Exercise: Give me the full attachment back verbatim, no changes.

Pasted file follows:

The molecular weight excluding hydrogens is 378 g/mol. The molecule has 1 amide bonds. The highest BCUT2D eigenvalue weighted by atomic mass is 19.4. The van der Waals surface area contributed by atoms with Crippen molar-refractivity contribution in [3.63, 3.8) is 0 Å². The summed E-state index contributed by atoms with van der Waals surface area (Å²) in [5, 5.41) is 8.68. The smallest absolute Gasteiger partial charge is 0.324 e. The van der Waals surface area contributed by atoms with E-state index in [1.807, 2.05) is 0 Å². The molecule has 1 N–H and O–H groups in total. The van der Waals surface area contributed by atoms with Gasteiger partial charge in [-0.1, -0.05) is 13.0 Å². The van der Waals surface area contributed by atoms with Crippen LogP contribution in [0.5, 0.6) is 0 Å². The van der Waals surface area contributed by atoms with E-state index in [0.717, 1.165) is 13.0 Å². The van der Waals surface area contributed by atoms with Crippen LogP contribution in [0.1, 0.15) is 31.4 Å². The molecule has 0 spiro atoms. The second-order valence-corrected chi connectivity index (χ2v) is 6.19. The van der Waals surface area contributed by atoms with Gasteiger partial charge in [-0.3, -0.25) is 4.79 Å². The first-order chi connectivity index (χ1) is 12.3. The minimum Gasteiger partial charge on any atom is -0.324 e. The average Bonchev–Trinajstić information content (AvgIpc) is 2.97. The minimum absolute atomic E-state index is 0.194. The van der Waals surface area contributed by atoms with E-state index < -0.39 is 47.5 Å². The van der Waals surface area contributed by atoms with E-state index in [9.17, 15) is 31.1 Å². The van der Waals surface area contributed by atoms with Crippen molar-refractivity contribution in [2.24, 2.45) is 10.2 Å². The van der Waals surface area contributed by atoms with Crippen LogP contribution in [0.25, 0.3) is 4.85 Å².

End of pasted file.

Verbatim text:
The molecular weight excluding hydrogens is 378 g/mol. The molecule has 1 amide bonds. The highest BCUT2D eigenvalue weighted by atomic mass is 19.4. The van der Waals surface area contributed by atoms with Crippen molar-refractivity contribution in [3.63, 3.8) is 0 Å². The summed E-state index contributed by atoms with van der Waals surface area (Å²) in [5, 5.41) is 8.68. The smallest absolute Gasteiger partial charge is 0.324 e. The van der Waals surface area contributed by atoms with E-state index in [1.807, 2.05) is 0 Å². The molecule has 1 N–H and O–H groups in total. The van der Waals surface area contributed by atoms with Gasteiger partial charge in [-0.1, -0.05) is 13.0 Å². The van der Waals surface area contributed by atoms with Crippen LogP contribution in [0.5, 0.6) is 0 Å². The van der Waals surface area contributed by atoms with E-state index in [0.717, 1.165) is 13.0 Å². The van der Waals surface area contributed by atoms with Crippen LogP contribution in [0.1, 0.15) is 31.4 Å². The molecule has 0 spiro atoms. The second-order valence-corrected chi connectivity index (χ2v) is 6.19. The van der Waals surface area contributed by atoms with Gasteiger partial charge in [-0.3, -0.25) is 4.79 Å². The first-order chi connectivity index (χ1) is 12.3. The minimum Gasteiger partial charge on any atom is -0.324 e. The average Bonchev–Trinajstić information content (AvgIpc) is 2.97. The minimum absolute atomic E-state index is 0.194. The van der Waals surface area contributed by atoms with E-state index < -0.39 is 47.5 Å². The van der Waals surface area contributed by atoms with E-state index in [9.17, 15) is 31.1 Å². The van der Waals surface area contributed by atoms with Crippen molar-refractivity contribution in [2.24, 2.45) is 10.2 Å². The van der Waals surface area contributed by atoms with Crippen LogP contribution in [0.25, 0.3) is 4.85 Å².